My Lai Massacre in Vietnam: 50 Years Later

I was five years old when the people of a set of small villages in the My Lai region of Vietnam were massacred by U.S. soldiers. I don’t remember hearing about it or understanding what it meant until much later. However, I do remember driving with my parents to San Francisco to pick up my cousin who was returning from Vietnam where he served as a medic. He was not the same cousin I remembered from before. He was traumatized.

I am of the era where my older cousins and my high school teachers were veterans of the U.S. war in Vietnam. It colored everything they thought, did, felt. It set them apart from other Americans. In subdued desperation, all around us, the fought for their sanity and to make sense of hell. An impossible task.

Fifty years later, our U.S. wars are removed, sanitized. We don’t do “body counts.” We’ve outlawed frontline reporting. We have drones to kill for us. But the frontline soldiers still come back traumatized — and the killing of the innocent and guilty enemy is no less hellish.

I’m grateful to Ken Sehested for inviting me to submit a poem-prayer to this collection of worship resources produced for the Vietnam Peace Commemoration Committee to remember and repent what our war looked like on March 16, 1968. I invite you to use them in your personal Lenten reflections and with your community and Veteran’s groups.–Rose Berger

>>Those of us who worked on the My Lai Massacre 50th Anniversary resources share a belief that truth is found in many faith traditions. A list of relevant quotes from Islam, Judaism, and Christianity is included. What we believe we all share in common is the longing and struggle for a world characterized by mercy, in turn mediating the demands of justice and the prerequisites of peace.

Those who planned the sample liturgy are Christians, and we write from our own experience; we do not presume the ability to leap from our context to construct a service incorporating the insights from other spiritual traditions. We recognize that honest interfaith engagement does not include abandoning our own confessional expressions, though it does mean holding such convictions with humility. Among other things, humility requires listening, the most penitential posture when approaching God, who always—always—calls to us from beyond borders and boundaries.

We trust that those who gather with us from other traditions, or of no particular religious affiliation, will participate as fully as vision and conscience allow. Even more, we hope that you may find some useful material in these resources (from which you are free to borrow and edit or adapt as seems appropriate) to develop a “Penitential Opportunity” service appropriate to your own tradition.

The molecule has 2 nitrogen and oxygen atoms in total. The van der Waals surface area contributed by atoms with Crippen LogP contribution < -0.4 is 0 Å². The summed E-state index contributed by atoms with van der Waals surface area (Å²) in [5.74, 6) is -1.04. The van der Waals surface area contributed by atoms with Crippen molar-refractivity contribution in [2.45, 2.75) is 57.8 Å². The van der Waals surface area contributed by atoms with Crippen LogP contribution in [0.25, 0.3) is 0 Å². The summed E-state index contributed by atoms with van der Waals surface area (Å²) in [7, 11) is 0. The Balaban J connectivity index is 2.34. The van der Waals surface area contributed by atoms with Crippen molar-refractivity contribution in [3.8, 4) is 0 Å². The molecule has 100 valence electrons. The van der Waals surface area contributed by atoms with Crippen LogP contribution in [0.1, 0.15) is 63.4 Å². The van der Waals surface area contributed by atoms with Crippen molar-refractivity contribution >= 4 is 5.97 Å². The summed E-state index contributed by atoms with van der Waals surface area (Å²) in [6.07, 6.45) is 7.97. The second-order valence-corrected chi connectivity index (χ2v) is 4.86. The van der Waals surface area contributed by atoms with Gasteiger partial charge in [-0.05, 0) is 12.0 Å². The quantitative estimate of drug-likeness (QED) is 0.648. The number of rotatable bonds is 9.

Included in addition to the liturgy are several supplemental resources: suggestions for additional music, litanies, and other readings; a meditation on the meaning of penitence, a theme integral to many religious traditions; a brief collection of historical facts to help in understanding the context of the My Lai massacre; a collection of quotes to guide deeper reflection and seasoned conviction; and a testimony from a volunteer in My Lai.

We recognize the pastoral challenge of getting local communities of faith to devote focused attention on an episode of brutality, 50 years past, in a place thousands of miles away, where few U.S. citizens have ventured to visit. This is particularly true in a culture in which communicating God’s promise, purpose, and provision is often confused with a desire to accentuate the positive.

The writing and compiling of these liturgical resources was done in anticipation of the Christian season of Lent, when penitence is a key theme, culminating in Easter’s hopeful promise of a redemptive future. This year the 50th anniversary of the assassination of Dr. Martin Luther King Jr. is April 4, only three days after the church’s buoyant proclamation of death’s coming annulment. We seek prayers from every quarter to assist us in knowing how to seek the Beloved Community he proclaimed, and to live animated by Resurrection’s promise, in the face of the world’s seemingly endless confidence in what theologian Walter Wink called “the myth of redemptive violence.”<<–Ken Sehested, author and editor of prayerandpolitiks.org and coordinator of these worship resources

Sergeant Jackie Talks About the War

I’ve had some lovely email exchanges with Portland magazine editor Brian Doyle. He’s a thoughtful, thoroughly human writer (see his newest collection Grace Notes). Portland magazine is the wildly popular “alumni magazine” from the Catholic University of Portland (Oregon).

Last week I received a copy of Portland‘s Summer 2011 issue in the mail. Brian’s opening essay speaks volumes about thousands of war survivors in our country and in the countries of our “enemies.”